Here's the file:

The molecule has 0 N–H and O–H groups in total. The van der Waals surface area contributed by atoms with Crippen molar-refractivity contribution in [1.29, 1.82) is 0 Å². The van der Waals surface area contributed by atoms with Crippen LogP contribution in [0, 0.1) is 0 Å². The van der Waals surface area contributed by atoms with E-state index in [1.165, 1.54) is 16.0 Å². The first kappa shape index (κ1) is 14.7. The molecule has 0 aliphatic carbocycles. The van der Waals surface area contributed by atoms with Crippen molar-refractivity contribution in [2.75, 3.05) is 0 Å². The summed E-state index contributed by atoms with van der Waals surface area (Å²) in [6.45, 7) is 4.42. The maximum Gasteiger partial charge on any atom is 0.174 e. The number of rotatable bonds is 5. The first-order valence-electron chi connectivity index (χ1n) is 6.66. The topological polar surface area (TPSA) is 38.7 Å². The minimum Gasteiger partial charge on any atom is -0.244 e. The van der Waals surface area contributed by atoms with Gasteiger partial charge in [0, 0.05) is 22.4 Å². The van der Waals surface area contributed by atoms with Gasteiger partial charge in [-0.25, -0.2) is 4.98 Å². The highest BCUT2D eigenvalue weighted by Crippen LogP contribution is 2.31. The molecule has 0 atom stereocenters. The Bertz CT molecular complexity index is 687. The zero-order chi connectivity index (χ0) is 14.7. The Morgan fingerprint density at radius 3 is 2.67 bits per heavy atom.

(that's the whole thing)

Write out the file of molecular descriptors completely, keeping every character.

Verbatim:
The molecule has 0 N–H and O–H groups in total. The van der Waals surface area contributed by atoms with Crippen molar-refractivity contribution in [1.29, 1.82) is 0 Å². The van der Waals surface area contributed by atoms with Crippen LogP contribution in [0, 0.1) is 0 Å². The van der Waals surface area contributed by atoms with E-state index in [1.165, 1.54) is 16.0 Å². The first kappa shape index (κ1) is 14.7. The molecule has 0 aliphatic carbocycles. The van der Waals surface area contributed by atoms with Crippen molar-refractivity contribution in [2.75, 3.05) is 0 Å². The summed E-state index contributed by atoms with van der Waals surface area (Å²) in [6.45, 7) is 4.42. The maximum Gasteiger partial charge on any atom is 0.174 e. The number of rotatable bonds is 5. The first-order valence-electron chi connectivity index (χ1n) is 6.66. The topological polar surface area (TPSA) is 38.7 Å². The minimum Gasteiger partial charge on any atom is -0.244 e. The van der Waals surface area contributed by atoms with Gasteiger partial charge in [0, 0.05) is 22.4 Å². The van der Waals surface area contributed by atoms with Gasteiger partial charge in [-0.25, -0.2) is 4.98 Å². The highest BCUT2D eigenvalue weighted by Crippen LogP contribution is 2.31. The molecule has 0 atom stereocenters. The Bertz CT molecular complexity index is 687. The zero-order chi connectivity index (χ0) is 14.7. The Morgan fingerprint density at radius 3 is 2.67 bits per heavy atom.